In line with its dear effort to sustain national unity, America befriended its long-time competitors France, Britain, and other Allies powers. Moreover, it allied itself with the Soviet Union, the stronghold of communism, which was indeed an anathema to democratic Americans. This “holding hands with the Devil,” as President Roosevelt once called, symbolizes the beautiful patience and perseverance America endured on the path to the ultimate triumph; the difference in ideologies was eventually overcome by the shared objective of peace and order.
The necessity and effectiveness of cooperation amidst any crisis or conflict is undeniable, as evinced by the World War II. As a matter of fact, I learned such simple truth through personal experience, which took place four years ago. Back in 2009, I was a middle school student enrolled in an ESL course since my family migrated to the U.S. that year. Immersed in the fear of getting rejected and possibly ridiculed for my poor English and cultural difference, I became less confident and shyer as the year progressed. Befriending someone native seemed to be out of reach, and I was sincerely desperate for help. It did not take that much time until I figured out that other students in my ESL class was equally saddled with the same issue as I was. Our teacher used to call us a mini United Nations, for we were literally from the four corners of the world! : There were students from Nigeria, Mexico, El Salvador, China, India, Sweden, Yemen, and Thailand. Excited to see the mutual desire to fit into the school community, I spontaneously proposed to the class that we should collaboratively work to “advertise” ourselves; meaning, we must let ourselves be known to others and approach them first. Then, students not in the ESL class did know even know the existence of the class, for all of us were quiet and hidden from view. We would create a club in which we could present our nationalities and share entertaining aspects of our cultures, simultaneously showing them that we are just like them, ordinary teenagers. It was a long way to accomplish our goal, and there were barriers on the way that frustrated us. Sometimes the inability to communicate fluently and the difference in culture bred miscommunications and misunderstandings. Having lived our whole lives in completely different geographical regions, we rarely reached a consensus without compromises and negotiations. However, with the help of our teacher who consistently supported and encouraged us, we did not give up on ourselves, and the common goal which we all shared, every one of us tried our best to understand each other’s difference. The result was phenomenal; more than fifty students joined our “international culture club” and showed their interest to each of our presentations. The joy that followed our success was indescribable, and we all acquired the life-changing lesson, that people are capable of achieving a common goal if they strive to work out their disagreements through understanding.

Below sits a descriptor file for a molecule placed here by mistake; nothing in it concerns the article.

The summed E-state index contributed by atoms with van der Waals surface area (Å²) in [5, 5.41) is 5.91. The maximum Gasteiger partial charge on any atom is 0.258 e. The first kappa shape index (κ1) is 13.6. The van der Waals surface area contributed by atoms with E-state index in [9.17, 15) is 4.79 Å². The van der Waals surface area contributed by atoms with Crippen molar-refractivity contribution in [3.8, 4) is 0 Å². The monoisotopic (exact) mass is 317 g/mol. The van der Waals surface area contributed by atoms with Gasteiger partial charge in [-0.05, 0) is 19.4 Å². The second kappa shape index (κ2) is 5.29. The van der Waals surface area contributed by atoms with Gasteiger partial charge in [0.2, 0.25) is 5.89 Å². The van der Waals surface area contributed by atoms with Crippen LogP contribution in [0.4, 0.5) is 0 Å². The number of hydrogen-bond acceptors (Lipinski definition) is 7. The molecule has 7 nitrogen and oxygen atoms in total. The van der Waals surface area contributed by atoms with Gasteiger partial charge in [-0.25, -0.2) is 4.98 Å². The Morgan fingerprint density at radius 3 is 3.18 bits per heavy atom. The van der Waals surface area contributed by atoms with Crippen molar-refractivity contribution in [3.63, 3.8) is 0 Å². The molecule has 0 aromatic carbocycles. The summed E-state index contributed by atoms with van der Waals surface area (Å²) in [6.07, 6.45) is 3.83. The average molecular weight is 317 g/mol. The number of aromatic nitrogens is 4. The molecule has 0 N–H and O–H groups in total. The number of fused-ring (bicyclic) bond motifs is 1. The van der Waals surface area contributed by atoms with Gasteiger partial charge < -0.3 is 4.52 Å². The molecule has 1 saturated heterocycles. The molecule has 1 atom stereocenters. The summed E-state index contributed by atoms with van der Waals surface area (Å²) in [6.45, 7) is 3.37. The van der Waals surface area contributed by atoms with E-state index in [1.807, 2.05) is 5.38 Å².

In the end, we are all humans. We inherently have sympathy toward the suffered, resentment toward the oppressive, and desire for peace and happiness. When we fully understand that all of us are citizens of the earth, when we truly see the beauty of the World War II memorial, then all the clamorous and cacophonous sounds stemming from disagreements will quiet down.